Drop and give me 20 – does that make you cringe? Not just from the exhaustion of doing a push up or burpee but from the pain you anticipate in your wrist from weight bearing.
In the Hand Clinic at SportsCare and Physiotherapy it is not unfamiliar to hear clients report pain in the wrist during or after weight bearing exercises. There are several reasons for why wrists don’t like weight bearing, and it is not commonly due to stiff wrists, in actual fact quite the opposite – they are too mobile. The wrist joint is very complex with many structures, interacting biomechanics and moves in multiple directions. This is great for function, but the consequence of the flexibility is instability.
Check out the tips on how to achieve the outcomes of weight bearing exercise without sacrificing wrist comfort.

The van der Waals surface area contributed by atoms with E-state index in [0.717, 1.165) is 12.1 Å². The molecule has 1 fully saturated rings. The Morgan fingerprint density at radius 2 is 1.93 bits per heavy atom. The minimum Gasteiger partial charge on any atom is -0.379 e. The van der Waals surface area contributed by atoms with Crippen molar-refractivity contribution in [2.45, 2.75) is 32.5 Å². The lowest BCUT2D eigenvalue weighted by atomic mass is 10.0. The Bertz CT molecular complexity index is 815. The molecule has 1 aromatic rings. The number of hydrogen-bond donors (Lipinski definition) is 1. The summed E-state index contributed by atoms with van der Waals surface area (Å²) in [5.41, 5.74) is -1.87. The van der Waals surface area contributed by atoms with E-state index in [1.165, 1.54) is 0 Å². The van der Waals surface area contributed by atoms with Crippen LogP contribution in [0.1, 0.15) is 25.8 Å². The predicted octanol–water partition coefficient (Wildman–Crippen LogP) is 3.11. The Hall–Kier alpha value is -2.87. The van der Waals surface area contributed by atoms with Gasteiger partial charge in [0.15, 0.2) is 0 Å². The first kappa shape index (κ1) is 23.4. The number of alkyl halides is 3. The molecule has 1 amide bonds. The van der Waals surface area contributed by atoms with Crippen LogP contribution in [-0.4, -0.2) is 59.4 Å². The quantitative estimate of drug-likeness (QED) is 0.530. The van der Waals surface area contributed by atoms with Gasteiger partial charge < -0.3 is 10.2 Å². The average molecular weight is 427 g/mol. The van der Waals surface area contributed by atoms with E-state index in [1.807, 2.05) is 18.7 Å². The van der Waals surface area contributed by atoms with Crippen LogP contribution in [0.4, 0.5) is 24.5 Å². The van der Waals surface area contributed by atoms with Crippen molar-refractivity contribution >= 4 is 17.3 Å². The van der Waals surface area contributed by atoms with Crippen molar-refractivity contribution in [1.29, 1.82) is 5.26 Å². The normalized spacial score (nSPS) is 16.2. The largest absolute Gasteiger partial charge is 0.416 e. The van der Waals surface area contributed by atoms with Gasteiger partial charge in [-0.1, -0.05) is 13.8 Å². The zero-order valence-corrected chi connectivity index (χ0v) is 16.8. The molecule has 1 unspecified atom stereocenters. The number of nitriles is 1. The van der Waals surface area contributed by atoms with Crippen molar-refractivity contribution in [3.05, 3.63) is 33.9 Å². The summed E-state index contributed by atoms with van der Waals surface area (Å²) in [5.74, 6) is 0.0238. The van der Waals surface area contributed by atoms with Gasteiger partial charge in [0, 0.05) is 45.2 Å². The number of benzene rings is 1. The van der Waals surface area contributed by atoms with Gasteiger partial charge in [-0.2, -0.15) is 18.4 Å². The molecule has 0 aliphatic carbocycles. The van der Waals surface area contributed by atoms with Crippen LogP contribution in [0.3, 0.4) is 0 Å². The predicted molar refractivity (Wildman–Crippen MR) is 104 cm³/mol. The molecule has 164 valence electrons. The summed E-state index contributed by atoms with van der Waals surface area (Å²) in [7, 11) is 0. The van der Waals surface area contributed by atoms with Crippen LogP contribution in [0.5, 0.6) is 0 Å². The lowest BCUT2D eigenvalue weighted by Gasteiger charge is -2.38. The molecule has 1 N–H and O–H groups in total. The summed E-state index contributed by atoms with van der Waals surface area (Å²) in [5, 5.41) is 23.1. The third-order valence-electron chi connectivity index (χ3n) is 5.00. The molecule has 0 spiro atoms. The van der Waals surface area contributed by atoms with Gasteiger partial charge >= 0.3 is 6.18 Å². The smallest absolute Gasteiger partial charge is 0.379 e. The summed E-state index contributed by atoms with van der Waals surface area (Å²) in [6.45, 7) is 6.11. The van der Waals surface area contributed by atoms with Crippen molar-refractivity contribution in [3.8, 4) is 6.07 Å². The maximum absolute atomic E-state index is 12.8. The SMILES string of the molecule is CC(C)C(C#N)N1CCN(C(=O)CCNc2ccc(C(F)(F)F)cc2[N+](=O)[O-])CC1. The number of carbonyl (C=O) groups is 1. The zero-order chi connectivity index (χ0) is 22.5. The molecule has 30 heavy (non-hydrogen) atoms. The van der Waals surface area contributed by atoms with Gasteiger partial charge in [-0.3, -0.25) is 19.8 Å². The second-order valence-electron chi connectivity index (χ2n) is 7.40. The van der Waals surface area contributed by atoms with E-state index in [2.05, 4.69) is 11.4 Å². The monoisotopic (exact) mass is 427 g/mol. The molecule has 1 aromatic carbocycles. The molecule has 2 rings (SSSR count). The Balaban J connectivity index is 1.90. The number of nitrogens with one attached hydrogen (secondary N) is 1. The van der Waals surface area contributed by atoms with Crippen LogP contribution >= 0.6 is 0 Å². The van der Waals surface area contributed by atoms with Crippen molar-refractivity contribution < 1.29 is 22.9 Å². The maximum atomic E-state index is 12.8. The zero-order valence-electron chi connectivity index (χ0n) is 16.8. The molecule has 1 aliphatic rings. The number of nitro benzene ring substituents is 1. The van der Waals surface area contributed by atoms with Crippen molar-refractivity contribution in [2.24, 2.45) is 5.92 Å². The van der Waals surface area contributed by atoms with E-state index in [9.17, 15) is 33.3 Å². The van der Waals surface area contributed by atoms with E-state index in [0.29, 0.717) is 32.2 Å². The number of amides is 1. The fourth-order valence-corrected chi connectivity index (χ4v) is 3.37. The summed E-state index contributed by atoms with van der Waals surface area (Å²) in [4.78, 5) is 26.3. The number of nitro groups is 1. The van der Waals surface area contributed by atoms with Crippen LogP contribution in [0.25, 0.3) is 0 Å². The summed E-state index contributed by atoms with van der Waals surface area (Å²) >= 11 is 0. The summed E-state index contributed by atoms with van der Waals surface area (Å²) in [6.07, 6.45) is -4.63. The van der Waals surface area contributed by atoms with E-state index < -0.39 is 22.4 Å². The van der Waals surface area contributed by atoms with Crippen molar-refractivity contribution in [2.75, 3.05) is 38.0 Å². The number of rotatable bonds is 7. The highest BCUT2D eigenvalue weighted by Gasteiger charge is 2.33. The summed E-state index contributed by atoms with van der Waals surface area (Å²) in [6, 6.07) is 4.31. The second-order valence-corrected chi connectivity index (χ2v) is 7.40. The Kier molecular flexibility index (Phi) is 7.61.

- Monitor load – understand how much weight bearing your wrists can tolerate and spread your weight bearing exercises over the week.
- Consider previous injury – was the injury appropriately rehabilitated to allow weightbearing load.
- Hypermobility – make sure to look at your elbow posture. The elbow creases on the inside of your elbow should face each other, as opposed to facing forward.
- Neutral wrists – wrists are much happier in a neutral (straight) position, consider using push up bars, weight bearing on a clenched fist or WAG’s (Wrist Assured Gloves).
- Still not sure – it’s time to check in with a Hand Therapist at SportsCare and Physiotherapy.
We are here to help you.